Tamil Nadu, The Early Days

Tamil Nadu is a state on Indian’s south eastern tip sharing a maritime border with Shri Lanka. Littered with temples and Dravidian ruins, this ethnically and culturally distinct region, composed mostly of Tamil speaking Hindus (around 80 percent), is known for its vibrant culture that continues to manifest the venerable architecture, music, art, and dance traditions of the Tamil People’s Dravidian ancestors.

I arrived in Tamil Nadu’s coastal capital, Chennai, just under two weeks ago. The noisy metropolis, known as the “Detroit of India” as to its automobile industry, is India’s fourth-largest city. It’s prominent sights consist of Hindu temples, museums, British churches, vestigial colonial infrastructure, and beaches brimming with families, fishmongers, and trash.

The St. Thomas English Church built in 1843.

A goporua (an ornate temple tower), with wheels for parades, undergoes maintenance in preparation for an upcoming festival.

A tuk-tuk decomposing on the beach in Chennai. Although far from pristine, locals still flock to Chennai's beaches to fly kites and picnic.

Boy flying kite at the Marina Beach in Chennai.

I started my first day in Chennai with a visit to Fort St. George. This former British fortress, founded in 1644, now houses the Tamil Nadu legislative assembly and other government buildings. There is also a museum exhibiting artifacts of British rule such as weapons, coins, medals, and uniforms.  The complex wasn’t that interesting and I think the visit to the sundry museum exhibits could be skipped. I did enjoy my first authentic South Indian thali (essentially an Indian combo meal) served on a banana leaf while dining in the crowded canteen opposite the government buildings.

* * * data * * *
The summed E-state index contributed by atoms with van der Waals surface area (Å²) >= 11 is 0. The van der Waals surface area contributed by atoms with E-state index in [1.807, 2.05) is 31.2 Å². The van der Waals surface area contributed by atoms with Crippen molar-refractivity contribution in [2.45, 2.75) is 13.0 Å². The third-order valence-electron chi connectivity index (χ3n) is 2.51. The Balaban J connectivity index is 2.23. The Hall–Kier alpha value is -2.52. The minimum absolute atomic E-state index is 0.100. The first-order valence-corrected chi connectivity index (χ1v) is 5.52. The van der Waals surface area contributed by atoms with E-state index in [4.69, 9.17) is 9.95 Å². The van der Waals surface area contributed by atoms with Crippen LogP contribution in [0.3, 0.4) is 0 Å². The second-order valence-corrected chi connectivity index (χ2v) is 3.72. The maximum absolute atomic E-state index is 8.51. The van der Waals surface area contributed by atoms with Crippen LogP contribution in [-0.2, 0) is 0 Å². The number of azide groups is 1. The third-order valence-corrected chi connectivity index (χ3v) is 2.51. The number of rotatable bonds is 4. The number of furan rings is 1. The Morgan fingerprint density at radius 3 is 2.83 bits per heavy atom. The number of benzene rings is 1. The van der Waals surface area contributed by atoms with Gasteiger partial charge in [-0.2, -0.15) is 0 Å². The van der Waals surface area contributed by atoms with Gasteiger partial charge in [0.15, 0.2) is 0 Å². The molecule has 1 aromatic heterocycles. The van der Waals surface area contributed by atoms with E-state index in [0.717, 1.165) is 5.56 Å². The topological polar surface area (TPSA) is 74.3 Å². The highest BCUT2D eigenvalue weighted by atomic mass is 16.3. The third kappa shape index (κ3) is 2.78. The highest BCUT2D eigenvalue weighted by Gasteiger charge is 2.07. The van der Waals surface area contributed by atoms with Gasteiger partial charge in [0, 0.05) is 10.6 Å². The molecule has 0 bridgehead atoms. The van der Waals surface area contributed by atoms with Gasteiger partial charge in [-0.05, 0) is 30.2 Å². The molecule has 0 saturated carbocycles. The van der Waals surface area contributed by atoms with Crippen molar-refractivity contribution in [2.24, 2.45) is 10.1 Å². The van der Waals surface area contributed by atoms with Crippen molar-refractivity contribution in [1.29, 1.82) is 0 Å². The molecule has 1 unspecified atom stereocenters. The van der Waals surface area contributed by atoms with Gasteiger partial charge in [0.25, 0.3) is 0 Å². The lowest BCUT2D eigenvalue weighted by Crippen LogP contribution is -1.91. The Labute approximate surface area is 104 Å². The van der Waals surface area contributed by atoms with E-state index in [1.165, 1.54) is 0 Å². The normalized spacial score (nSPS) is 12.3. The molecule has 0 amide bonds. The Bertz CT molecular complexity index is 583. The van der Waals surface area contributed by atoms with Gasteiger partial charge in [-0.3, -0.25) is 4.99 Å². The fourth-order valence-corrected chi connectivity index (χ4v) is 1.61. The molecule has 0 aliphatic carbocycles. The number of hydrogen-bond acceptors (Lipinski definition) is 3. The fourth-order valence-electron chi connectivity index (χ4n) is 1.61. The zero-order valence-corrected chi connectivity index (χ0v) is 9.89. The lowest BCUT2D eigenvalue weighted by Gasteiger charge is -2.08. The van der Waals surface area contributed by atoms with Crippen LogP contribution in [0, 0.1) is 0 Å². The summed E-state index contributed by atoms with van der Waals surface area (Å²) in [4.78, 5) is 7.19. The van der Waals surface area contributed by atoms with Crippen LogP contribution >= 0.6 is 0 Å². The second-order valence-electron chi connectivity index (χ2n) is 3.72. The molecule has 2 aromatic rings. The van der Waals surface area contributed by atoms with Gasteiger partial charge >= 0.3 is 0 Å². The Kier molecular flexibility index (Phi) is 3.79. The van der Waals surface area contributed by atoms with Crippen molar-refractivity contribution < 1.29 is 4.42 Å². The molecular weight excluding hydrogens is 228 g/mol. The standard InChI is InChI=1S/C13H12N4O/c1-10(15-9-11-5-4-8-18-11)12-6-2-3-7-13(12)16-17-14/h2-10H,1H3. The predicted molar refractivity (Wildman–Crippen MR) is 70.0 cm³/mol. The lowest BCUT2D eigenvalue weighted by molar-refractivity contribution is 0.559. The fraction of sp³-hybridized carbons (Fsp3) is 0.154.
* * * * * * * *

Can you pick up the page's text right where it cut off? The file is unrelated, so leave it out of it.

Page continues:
Canteen in Fort St. George.

Thali served on banana leaf.

Although Fort St. George lacked charm, had I not gone to the Fort, I would not have met Rajendran, a slight, bespectacled auto-rickshaw (or "tuk-tuk") driver who was the catalyst for a remarkable experience of South Indian life and culture.  

Rajendran approached me while I was exiting the museum at Fort St. George to inquire if I could hire him as a driver for the day. I didn’t really want a driver as I had planned, as I usually do, to explore the area on foot, but upon discerning the acuteness of the heat as I exited the museum’s shaded balcony, and being somewhat inspirited by the mild-mannered tuk-tuk driver (a contradiction in terms), I hopped into the tuk-tuk and directed Mr. Rajendran to my next destination.

Rajendran the tuk-tuk driver.

After a brief stop at the colonial era St. Mary’s Co-Cathedral Church, which resulted in a fun interaction with a group of school kids wanting their pictures taken, I continued onward to the Parthasarathy Temple, an 8th-century Hindu temple dedicated to the Lord Krishna.

At the St. Mary’s Co-Cathedral Church. I'm not sure if the school these boys attend are affiliated with the Church.